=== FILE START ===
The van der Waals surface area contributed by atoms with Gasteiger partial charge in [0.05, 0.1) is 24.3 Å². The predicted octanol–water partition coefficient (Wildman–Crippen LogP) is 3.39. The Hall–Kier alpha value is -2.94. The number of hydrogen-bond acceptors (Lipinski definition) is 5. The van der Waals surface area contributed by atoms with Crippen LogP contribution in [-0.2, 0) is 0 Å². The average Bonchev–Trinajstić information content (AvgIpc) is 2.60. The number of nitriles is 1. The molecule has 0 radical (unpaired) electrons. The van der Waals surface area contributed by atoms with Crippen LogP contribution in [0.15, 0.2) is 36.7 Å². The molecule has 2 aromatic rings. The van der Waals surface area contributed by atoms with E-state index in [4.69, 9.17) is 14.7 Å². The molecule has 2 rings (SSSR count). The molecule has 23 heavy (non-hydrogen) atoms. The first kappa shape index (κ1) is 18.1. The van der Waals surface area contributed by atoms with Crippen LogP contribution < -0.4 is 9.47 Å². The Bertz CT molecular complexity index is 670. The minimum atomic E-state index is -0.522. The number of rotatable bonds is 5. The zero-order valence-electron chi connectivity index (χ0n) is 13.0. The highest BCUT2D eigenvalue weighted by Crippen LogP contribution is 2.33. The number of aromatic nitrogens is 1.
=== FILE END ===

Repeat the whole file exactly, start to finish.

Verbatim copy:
The van der Waals surface area contributed by atoms with Gasteiger partial charge in [0.05, 0.1) is 24.3 Å². The predicted octanol–water partition coefficient (Wildman–Crippen LogP) is 3.39. The Hall–Kier alpha value is -2.94. The number of hydrogen-bond acceptors (Lipinski definition) is 5. The van der Waals surface area contributed by atoms with Crippen LogP contribution in [-0.2, 0) is 0 Å². The average Bonchev–Trinajstić information content (AvgIpc) is 2.60. The number of nitriles is 1. The molecule has 0 radical (unpaired) electrons. The van der Waals surface area contributed by atoms with Crippen LogP contribution in [0.15, 0.2) is 36.7 Å². The molecule has 2 aromatic rings. The van der Waals surface area contributed by atoms with E-state index in [4.69, 9.17) is 14.7 Å². The molecule has 2 rings (SSSR count). The molecule has 23 heavy (non-hydrogen) atoms. The first kappa shape index (κ1) is 18.1. The van der Waals surface area contributed by atoms with Crippen LogP contribution < -0.4 is 9.47 Å². The Bertz CT molecular complexity index is 670. The minimum atomic E-state index is -0.522. The number of rotatable bonds is 5. The zero-order valence-electron chi connectivity index (χ0n) is 13.0. The highest BCUT2D eigenvalue weighted by Crippen LogP contribution is 2.33. The number of aromatic nitrogens is 1.